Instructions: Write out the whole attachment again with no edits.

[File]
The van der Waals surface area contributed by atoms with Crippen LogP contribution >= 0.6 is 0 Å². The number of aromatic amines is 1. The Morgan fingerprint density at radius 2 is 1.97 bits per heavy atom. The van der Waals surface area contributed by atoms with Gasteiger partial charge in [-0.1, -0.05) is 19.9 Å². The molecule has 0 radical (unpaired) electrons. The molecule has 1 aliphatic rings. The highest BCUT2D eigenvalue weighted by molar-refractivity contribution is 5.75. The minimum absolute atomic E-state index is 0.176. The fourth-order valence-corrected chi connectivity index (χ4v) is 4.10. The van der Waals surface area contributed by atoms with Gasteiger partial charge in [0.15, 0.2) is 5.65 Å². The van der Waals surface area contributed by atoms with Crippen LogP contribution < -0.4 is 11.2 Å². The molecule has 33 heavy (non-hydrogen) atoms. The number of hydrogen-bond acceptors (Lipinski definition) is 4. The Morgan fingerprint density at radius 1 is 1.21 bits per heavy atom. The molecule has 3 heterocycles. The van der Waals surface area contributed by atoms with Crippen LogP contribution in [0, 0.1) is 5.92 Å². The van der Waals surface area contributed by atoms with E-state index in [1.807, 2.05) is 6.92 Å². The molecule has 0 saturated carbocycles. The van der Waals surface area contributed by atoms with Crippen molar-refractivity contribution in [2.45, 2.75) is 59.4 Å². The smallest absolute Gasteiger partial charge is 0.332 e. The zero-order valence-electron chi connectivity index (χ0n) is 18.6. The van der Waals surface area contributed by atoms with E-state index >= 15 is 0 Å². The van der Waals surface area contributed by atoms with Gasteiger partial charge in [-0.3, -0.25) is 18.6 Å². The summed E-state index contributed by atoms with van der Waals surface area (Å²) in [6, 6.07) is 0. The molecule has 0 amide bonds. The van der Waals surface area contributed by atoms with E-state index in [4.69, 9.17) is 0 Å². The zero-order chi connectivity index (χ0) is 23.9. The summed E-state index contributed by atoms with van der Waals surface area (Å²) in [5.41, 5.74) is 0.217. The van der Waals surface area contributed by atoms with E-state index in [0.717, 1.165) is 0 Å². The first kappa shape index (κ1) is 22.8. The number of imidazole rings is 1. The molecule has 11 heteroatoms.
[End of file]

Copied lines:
The van der Waals surface area contributed by atoms with Crippen LogP contribution >= 0.6 is 0 Å². The number of aromatic amines is 1. The Morgan fingerprint density at radius 2 is 1.97 bits per heavy atom. The van der Waals surface area contributed by atoms with Gasteiger partial charge in [-0.1, -0.05) is 19.9 Å². The molecule has 0 radical (unpaired) electrons. The molecule has 1 aliphatic rings. The highest BCUT2D eigenvalue weighted by molar-refractivity contribution is 5.75. The minimum absolute atomic E-state index is 0.176. The fourth-order valence-corrected chi connectivity index (χ4v) is 4.10. The van der Waals surface area contributed by atoms with Gasteiger partial charge in [0.15, 0.2) is 5.65 Å². The van der Waals surface area contributed by atoms with Crippen LogP contribution < -0.4 is 11.2 Å². The molecule has 33 heavy (non-hydrogen) atoms. The number of hydrogen-bond acceptors (Lipinski definition) is 4. The Morgan fingerprint density at radius 1 is 1.21 bits per heavy atom. The molecule has 3 heterocycles. The van der Waals surface area contributed by atoms with Crippen LogP contribution in [0, 0.1) is 5.92 Å². The van der Waals surface area contributed by atoms with E-state index in [1.807, 2.05) is 6.92 Å². The molecule has 0 saturated carbocycles. The van der Waals surface area contributed by atoms with Crippen molar-refractivity contribution in [2.45, 2.75) is 59.4 Å². The smallest absolute Gasteiger partial charge is 0.332 e. The zero-order valence-electron chi connectivity index (χ0n) is 18.6. The van der Waals surface area contributed by atoms with E-state index >= 15 is 0 Å². The van der Waals surface area contributed by atoms with Gasteiger partial charge in [-0.3, -0.25) is 18.6 Å². The summed E-state index contributed by atoms with van der Waals surface area (Å²) in [6, 6.07) is 0. The molecule has 0 amide bonds. The van der Waals surface area contributed by atoms with E-state index in [4.69, 9.17) is 0 Å². The zero-order chi connectivity index (χ0) is 23.9. The summed E-state index contributed by atoms with van der Waals surface area (Å²) in [5.41, 5.74) is 0.217. The van der Waals surface area contributed by atoms with E-state index in [0.717, 1.165) is 0 Å². The first kappa shape index (κ1) is 22.8. The number of imidazole rings is 1. The molecule has 11 heteroatoms.